This article contributes methodologically and substantively to the debate over the importance of poverty, sexual behaviour and circumcision in relation to HIV infection, using panel data on young black men and women in Cape Town, South Africa. Methodological challenges included problems
of endogeneity and blunt indicator variables, especially for the measurement of sexual behaviour. Noting these difficulties, we found that the importance of socioeconomic and sexual-behavioural factors differed between men and women. While we found a clear association between the number of
years of sexual activity and HIV status among both men and women, we found that past participation in a concurrent sexual partnership increased the odds of HIV infection for men but not women. Women, but not men, who made the transition from school to tertiary education (our key indicator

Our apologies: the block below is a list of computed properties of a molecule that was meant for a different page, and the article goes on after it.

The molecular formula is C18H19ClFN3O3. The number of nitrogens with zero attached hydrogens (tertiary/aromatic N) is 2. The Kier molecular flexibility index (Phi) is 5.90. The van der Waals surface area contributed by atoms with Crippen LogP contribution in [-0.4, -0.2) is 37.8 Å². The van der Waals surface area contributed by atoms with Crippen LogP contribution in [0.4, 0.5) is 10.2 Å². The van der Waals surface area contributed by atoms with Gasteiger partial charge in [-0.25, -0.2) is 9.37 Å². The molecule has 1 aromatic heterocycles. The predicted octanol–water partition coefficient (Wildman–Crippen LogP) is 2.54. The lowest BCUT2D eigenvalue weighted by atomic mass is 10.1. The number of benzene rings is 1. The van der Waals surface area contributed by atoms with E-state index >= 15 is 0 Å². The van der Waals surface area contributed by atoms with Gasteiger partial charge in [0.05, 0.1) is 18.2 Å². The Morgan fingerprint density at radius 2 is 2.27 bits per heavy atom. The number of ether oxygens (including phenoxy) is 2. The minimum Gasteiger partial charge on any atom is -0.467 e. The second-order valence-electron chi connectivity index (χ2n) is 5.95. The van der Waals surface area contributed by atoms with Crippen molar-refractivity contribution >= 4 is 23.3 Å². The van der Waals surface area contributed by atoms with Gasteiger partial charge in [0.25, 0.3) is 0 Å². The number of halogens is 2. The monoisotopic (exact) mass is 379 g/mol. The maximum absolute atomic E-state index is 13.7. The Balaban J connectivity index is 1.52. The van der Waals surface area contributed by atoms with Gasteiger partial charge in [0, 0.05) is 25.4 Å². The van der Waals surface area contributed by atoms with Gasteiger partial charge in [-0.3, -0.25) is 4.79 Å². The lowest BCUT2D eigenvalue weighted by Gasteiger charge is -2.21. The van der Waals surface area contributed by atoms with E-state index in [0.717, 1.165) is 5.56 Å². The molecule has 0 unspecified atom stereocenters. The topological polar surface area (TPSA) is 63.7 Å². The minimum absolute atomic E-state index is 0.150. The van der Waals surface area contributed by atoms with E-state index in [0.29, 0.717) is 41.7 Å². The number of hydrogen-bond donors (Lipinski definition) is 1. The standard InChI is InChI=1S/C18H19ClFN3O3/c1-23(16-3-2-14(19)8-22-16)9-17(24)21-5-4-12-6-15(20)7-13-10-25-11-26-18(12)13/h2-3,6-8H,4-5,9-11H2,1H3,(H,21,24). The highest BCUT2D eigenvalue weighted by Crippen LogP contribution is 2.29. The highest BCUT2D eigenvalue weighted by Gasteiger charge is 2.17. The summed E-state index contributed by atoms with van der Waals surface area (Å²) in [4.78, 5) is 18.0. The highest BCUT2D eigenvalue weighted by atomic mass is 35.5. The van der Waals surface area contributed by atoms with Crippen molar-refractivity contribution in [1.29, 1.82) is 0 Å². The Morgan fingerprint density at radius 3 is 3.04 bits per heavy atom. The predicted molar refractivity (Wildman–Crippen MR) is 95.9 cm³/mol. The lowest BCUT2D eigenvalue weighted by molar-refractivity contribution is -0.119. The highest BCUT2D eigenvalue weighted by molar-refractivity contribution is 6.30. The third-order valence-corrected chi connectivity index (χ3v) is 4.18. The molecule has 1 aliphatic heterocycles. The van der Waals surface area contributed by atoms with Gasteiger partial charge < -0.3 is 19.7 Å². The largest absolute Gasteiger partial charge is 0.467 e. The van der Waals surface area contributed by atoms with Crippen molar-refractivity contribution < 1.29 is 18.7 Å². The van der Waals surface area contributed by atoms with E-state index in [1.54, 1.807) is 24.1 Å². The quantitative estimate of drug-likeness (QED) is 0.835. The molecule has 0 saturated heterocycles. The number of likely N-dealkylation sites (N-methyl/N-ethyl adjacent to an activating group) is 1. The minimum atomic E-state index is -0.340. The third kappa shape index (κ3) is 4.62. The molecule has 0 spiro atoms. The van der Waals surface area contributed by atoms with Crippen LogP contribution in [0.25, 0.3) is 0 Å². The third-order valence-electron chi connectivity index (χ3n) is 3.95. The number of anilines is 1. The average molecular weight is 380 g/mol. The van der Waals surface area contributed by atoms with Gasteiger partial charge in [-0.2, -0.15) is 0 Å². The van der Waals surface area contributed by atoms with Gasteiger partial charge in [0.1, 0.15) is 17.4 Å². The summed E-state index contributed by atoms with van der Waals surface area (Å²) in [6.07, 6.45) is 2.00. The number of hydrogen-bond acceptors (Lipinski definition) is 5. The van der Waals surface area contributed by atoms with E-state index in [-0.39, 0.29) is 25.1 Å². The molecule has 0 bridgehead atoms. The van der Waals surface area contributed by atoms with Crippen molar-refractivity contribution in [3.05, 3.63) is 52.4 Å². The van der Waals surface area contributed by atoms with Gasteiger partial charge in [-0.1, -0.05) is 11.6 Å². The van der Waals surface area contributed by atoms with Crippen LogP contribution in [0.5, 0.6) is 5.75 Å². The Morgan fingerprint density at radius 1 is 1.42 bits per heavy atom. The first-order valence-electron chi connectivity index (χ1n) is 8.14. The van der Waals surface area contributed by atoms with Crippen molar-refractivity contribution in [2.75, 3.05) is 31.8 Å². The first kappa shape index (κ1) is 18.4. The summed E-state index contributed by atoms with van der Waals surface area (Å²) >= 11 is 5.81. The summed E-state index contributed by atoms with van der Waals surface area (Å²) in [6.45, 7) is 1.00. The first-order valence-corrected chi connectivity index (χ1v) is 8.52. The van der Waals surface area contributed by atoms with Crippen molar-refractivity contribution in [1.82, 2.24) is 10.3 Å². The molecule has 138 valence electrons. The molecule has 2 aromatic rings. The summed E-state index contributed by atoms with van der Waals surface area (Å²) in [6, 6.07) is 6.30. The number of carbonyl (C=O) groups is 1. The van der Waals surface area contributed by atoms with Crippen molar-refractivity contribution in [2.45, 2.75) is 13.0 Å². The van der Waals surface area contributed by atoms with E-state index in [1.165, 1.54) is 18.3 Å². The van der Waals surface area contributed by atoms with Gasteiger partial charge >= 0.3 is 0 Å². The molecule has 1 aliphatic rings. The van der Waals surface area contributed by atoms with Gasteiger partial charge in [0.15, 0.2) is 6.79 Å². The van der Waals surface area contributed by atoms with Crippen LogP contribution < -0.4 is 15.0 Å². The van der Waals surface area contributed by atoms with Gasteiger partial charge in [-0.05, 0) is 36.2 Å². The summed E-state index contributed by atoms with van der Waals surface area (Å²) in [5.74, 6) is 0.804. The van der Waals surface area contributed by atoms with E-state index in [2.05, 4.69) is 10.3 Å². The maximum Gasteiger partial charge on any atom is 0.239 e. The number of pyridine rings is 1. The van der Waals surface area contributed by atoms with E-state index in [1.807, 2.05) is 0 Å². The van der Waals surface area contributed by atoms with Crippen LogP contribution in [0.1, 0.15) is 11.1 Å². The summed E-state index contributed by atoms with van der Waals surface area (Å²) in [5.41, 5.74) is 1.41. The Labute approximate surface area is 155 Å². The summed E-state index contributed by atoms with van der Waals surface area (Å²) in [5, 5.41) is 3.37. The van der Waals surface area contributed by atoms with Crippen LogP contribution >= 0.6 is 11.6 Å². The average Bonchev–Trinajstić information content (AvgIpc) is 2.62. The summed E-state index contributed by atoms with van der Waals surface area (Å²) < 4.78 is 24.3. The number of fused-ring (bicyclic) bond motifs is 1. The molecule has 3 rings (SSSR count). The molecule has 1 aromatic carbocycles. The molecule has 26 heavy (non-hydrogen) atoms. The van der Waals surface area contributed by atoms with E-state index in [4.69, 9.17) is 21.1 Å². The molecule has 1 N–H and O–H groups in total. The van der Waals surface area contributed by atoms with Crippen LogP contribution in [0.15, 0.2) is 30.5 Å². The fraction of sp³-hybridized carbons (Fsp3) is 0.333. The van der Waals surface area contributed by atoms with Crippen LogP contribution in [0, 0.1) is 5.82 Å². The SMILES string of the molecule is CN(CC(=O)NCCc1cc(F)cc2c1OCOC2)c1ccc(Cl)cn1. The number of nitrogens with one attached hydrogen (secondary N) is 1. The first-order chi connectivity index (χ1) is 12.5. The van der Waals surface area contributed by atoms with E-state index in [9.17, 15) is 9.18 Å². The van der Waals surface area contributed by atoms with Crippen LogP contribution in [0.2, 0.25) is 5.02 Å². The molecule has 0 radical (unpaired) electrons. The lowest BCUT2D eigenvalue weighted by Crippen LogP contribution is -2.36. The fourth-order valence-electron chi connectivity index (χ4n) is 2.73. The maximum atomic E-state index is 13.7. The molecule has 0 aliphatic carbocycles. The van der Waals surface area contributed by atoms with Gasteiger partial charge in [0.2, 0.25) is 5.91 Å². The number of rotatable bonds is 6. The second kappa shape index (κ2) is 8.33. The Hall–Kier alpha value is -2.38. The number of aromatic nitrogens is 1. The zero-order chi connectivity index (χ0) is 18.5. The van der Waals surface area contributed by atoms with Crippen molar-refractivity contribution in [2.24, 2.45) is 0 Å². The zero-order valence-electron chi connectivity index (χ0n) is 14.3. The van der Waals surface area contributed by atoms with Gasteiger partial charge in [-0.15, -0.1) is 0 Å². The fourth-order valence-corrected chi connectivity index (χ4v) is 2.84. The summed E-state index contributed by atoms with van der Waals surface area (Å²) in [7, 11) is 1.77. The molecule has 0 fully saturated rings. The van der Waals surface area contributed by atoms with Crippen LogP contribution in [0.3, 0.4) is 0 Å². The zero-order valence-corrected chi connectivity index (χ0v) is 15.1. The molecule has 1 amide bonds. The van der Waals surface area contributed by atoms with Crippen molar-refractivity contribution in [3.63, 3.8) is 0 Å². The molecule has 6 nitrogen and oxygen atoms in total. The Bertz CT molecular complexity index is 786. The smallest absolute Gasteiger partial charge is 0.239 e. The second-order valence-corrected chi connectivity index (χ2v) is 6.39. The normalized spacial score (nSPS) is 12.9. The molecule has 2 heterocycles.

of socioeconomic status) were less likely to be HIV-positive than those who made the transition from school to unemployment. Both poverty and sexual behaviour matter to individuals’ HIV risk, but in gendered ways.
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Cape Area Panel Study;
Document Type: Research Article
Centre for Social Science Research (CSSR),University of Cape Town, Private BagRondebosch 7701,Cape Town, South Africa
Southern Africa Labour and Development Research Unit,University of Cape Town, Rondebosch 7701,Cape Town, South Africa
Health Economics and HIV/AIDS Research Division (HEARD),University of KwaZulu-Natal, Westville Campus, Private Bag X54001Durban,4000, South Africa
Publication date: 2012-12-01
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